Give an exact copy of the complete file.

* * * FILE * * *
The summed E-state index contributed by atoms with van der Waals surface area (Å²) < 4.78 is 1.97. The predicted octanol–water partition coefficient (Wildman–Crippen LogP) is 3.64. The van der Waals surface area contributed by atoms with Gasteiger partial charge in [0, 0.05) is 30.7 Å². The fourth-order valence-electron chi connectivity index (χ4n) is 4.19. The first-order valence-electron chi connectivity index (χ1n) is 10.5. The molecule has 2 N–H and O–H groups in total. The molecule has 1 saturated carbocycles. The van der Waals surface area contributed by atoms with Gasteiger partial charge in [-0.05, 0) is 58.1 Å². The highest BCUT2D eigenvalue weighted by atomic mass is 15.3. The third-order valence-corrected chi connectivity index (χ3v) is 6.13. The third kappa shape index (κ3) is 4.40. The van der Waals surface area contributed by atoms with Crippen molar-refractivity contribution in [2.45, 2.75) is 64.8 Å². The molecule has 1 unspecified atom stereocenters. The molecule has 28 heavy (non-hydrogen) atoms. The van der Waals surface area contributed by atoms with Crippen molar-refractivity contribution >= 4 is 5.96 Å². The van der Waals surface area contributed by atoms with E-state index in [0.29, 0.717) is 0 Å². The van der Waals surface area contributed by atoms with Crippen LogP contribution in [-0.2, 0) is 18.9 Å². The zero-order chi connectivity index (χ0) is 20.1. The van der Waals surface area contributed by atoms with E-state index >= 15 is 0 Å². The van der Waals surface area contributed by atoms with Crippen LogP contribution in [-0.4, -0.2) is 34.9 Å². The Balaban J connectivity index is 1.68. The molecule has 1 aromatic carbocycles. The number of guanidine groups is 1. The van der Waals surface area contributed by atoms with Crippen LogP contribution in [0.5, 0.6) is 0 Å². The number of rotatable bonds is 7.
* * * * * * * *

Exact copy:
The summed E-state index contributed by atoms with van der Waals surface area (Å²) < 4.78 is 1.97. The predicted octanol–water partition coefficient (Wildman–Crippen LogP) is 3.64. The van der Waals surface area contributed by atoms with Gasteiger partial charge in [0, 0.05) is 30.7 Å². The fourth-order valence-electron chi connectivity index (χ4n) is 4.19. The first-order valence-electron chi connectivity index (χ1n) is 10.5. The molecule has 2 N–H and O–H groups in total. The molecule has 1 saturated carbocycles. The van der Waals surface area contributed by atoms with Gasteiger partial charge in [-0.05, 0) is 58.1 Å². The highest BCUT2D eigenvalue weighted by atomic mass is 15.3. The third-order valence-corrected chi connectivity index (χ3v) is 6.13. The third kappa shape index (κ3) is 4.40. The van der Waals surface area contributed by atoms with Crippen molar-refractivity contribution in [2.45, 2.75) is 64.8 Å². The molecule has 1 unspecified atom stereocenters. The molecule has 28 heavy (non-hydrogen) atoms. The van der Waals surface area contributed by atoms with Crippen molar-refractivity contribution >= 4 is 5.96 Å². The van der Waals surface area contributed by atoms with E-state index in [0.29, 0.717) is 0 Å². The van der Waals surface area contributed by atoms with Crippen LogP contribution in [-0.2, 0) is 18.9 Å². The zero-order chi connectivity index (χ0) is 20.1. The van der Waals surface area contributed by atoms with E-state index >= 15 is 0 Å². The van der Waals surface area contributed by atoms with Crippen LogP contribution in [-0.4, -0.2) is 34.9 Å². The Balaban J connectivity index is 1.68. The molecule has 1 aromatic carbocycles. The number of guanidine groups is 1. The van der Waals surface area contributed by atoms with Crippen LogP contribution in [0.5, 0.6) is 0 Å². The number of rotatable bonds is 7.